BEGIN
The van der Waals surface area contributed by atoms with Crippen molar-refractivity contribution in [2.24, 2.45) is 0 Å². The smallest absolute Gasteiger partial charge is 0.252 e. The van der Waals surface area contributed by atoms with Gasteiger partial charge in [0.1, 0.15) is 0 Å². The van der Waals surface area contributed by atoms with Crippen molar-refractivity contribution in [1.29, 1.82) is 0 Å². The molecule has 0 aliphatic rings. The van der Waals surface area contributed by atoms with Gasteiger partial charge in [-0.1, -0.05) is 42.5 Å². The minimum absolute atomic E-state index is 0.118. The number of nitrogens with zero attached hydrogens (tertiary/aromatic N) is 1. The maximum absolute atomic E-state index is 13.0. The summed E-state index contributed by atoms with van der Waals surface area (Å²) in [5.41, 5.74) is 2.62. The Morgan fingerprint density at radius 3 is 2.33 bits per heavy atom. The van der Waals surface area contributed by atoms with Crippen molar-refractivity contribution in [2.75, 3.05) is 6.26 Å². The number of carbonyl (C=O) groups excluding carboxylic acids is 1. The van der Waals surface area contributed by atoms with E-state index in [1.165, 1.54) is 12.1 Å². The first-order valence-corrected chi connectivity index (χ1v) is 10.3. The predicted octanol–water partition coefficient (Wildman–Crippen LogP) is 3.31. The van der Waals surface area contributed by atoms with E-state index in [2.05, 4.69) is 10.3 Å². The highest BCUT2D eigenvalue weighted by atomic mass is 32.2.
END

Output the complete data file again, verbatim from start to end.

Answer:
The van der Waals surface area contributed by atoms with Crippen molar-refractivity contribution in [2.24, 2.45) is 0 Å². The smallest absolute Gasteiger partial charge is 0.252 e. The van der Waals surface area contributed by atoms with Gasteiger partial charge in [0.1, 0.15) is 0 Å². The van der Waals surface area contributed by atoms with Crippen molar-refractivity contribution in [1.29, 1.82) is 0 Å². The molecule has 0 aliphatic rings. The van der Waals surface area contributed by atoms with Gasteiger partial charge in [-0.1, -0.05) is 42.5 Å². The minimum absolute atomic E-state index is 0.118. The number of nitrogens with zero attached hydrogens (tertiary/aromatic N) is 1. The maximum absolute atomic E-state index is 13.0. The summed E-state index contributed by atoms with van der Waals surface area (Å²) in [5.41, 5.74) is 2.62. The Morgan fingerprint density at radius 3 is 2.33 bits per heavy atom. The van der Waals surface area contributed by atoms with Crippen molar-refractivity contribution in [2.75, 3.05) is 6.26 Å². The number of carbonyl (C=O) groups excluding carboxylic acids is 1. The van der Waals surface area contributed by atoms with E-state index in [1.165, 1.54) is 12.1 Å². The first-order valence-corrected chi connectivity index (χ1v) is 10.3. The predicted octanol–water partition coefficient (Wildman–Crippen LogP) is 3.31. The van der Waals surface area contributed by atoms with E-state index in [2.05, 4.69) is 10.3 Å². The highest BCUT2D eigenvalue weighted by atomic mass is 32.2.